Function overloading in C++

Function overloading in C++ allows you to specify more than one definition for a function name in the same scope,.

An overloaded declaration is a declaration that had been declared with the same name as a previously declared in the same scope, except that both declarations have different arguments and obviously different definition, that is implementation.

When you call an overloaded function, the compiler determines the most appropriate definition to use by comparing the argument types you used to call the function with the parameter types specified in the definitions. The process of selecting the most appropriate overloaded function or operator is called overload resolution.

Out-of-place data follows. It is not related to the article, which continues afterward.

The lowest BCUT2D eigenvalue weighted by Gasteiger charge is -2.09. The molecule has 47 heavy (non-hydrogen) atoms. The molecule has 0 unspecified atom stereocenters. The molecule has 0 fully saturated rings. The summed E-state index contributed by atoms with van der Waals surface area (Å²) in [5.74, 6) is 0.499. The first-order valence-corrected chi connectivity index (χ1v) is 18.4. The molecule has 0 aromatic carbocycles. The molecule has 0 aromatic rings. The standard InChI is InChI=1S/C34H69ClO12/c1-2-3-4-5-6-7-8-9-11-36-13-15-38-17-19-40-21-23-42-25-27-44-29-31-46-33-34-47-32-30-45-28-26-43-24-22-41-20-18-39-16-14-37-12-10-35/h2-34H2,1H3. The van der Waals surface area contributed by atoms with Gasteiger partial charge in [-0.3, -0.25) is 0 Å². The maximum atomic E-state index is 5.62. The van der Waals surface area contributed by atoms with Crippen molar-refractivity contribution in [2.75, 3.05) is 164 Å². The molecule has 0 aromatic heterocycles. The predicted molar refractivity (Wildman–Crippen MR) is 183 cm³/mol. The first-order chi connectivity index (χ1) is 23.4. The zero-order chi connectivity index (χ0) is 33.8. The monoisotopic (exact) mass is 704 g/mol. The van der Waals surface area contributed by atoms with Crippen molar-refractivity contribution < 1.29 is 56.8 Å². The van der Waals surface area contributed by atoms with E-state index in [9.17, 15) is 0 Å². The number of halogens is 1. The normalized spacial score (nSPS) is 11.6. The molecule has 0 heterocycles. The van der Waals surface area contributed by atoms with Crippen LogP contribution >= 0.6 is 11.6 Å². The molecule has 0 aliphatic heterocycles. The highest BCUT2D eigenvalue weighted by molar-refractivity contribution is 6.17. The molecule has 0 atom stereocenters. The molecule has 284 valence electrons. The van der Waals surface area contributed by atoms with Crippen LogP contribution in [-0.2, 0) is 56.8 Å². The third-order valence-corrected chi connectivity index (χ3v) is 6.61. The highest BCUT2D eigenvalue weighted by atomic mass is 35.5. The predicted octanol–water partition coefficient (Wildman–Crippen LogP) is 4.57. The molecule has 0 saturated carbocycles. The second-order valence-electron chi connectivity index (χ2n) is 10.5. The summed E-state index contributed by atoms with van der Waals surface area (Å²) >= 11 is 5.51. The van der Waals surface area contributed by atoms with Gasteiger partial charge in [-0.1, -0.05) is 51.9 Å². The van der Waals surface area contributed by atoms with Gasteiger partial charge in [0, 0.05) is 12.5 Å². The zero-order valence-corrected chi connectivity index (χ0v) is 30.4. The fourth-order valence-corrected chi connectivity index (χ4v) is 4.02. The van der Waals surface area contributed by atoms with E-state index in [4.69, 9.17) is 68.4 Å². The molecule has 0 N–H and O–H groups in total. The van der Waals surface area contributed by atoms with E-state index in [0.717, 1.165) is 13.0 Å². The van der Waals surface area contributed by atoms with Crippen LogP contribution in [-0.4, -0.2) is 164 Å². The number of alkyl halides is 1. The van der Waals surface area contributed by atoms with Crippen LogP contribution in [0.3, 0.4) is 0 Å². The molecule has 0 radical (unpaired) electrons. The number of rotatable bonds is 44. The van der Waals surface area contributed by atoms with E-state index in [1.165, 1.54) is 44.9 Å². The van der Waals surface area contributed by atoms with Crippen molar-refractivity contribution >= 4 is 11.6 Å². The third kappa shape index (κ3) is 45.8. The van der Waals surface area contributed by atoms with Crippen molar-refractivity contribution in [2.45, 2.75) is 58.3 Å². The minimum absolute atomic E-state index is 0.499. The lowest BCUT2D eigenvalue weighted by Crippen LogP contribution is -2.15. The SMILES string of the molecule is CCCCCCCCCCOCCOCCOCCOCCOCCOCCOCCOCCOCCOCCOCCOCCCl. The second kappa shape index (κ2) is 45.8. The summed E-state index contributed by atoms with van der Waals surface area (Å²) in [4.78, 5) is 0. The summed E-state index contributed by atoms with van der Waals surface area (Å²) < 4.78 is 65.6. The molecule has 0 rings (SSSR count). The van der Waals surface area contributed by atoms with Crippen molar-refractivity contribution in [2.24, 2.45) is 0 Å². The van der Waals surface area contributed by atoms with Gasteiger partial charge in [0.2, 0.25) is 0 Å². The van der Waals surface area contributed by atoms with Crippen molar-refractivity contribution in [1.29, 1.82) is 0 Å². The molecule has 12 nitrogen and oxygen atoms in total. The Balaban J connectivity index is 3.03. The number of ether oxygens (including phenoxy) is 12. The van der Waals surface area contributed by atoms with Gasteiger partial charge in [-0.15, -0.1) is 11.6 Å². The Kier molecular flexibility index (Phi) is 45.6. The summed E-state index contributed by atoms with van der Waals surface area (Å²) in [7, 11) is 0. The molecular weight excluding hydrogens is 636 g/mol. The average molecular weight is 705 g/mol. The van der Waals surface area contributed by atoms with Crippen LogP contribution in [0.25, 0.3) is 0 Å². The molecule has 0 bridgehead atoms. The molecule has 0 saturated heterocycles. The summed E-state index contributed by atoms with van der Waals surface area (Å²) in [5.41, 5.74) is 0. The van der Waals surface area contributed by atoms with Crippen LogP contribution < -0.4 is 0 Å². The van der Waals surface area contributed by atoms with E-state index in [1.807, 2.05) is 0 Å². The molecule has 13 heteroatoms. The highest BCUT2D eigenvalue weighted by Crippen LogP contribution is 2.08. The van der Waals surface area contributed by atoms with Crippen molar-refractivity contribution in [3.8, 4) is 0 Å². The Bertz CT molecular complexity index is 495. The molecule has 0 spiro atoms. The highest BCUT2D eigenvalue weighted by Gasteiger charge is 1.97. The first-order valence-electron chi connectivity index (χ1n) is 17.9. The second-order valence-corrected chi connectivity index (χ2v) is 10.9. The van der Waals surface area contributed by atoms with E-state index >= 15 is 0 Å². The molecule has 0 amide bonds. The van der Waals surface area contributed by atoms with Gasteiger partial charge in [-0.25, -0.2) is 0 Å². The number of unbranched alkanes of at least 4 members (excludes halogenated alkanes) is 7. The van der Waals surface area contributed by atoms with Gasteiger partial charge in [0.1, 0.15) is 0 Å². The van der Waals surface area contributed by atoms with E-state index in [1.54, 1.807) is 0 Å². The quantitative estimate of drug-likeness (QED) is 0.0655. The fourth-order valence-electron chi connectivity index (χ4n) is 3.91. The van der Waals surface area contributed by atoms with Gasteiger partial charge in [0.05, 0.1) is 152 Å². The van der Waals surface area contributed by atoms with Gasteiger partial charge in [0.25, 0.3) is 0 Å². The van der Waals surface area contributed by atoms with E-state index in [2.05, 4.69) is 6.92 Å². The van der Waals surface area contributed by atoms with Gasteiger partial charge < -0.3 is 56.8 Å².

Function overloading in C++:

You can have multiple definitions for the same function name in the same scope. The definition of the function must differ from each other by the types and/or the number of arguments in the argument list. You can not overload function declarations that differ only by return type.

Following is the example where same function print() is being used to print different data types:

#include <iostream>
using namespace std;
 
class printData 
{
   public:
      void print(int i) {
        cout << "Printing int: " << i << endl;
      }

      void print(double  f) {
        cout << "Printing float: " << f << endl;
      }

      void print(char* c) {
        cout << "Printing character: " << c << endl;
      }
};

int main(void)
{
   printData pd;
 
   // Call print to print integer
   pd.print(5);
   // Call print to print float
   pd.print(500.263);
   // Call print to print character
   pd.print("Hello C++");
 
   return 0;
}

This code is compiled and executed, it produces the following result:

Printing int: 5 Printing float: 500.263 Printing character: Hello C++
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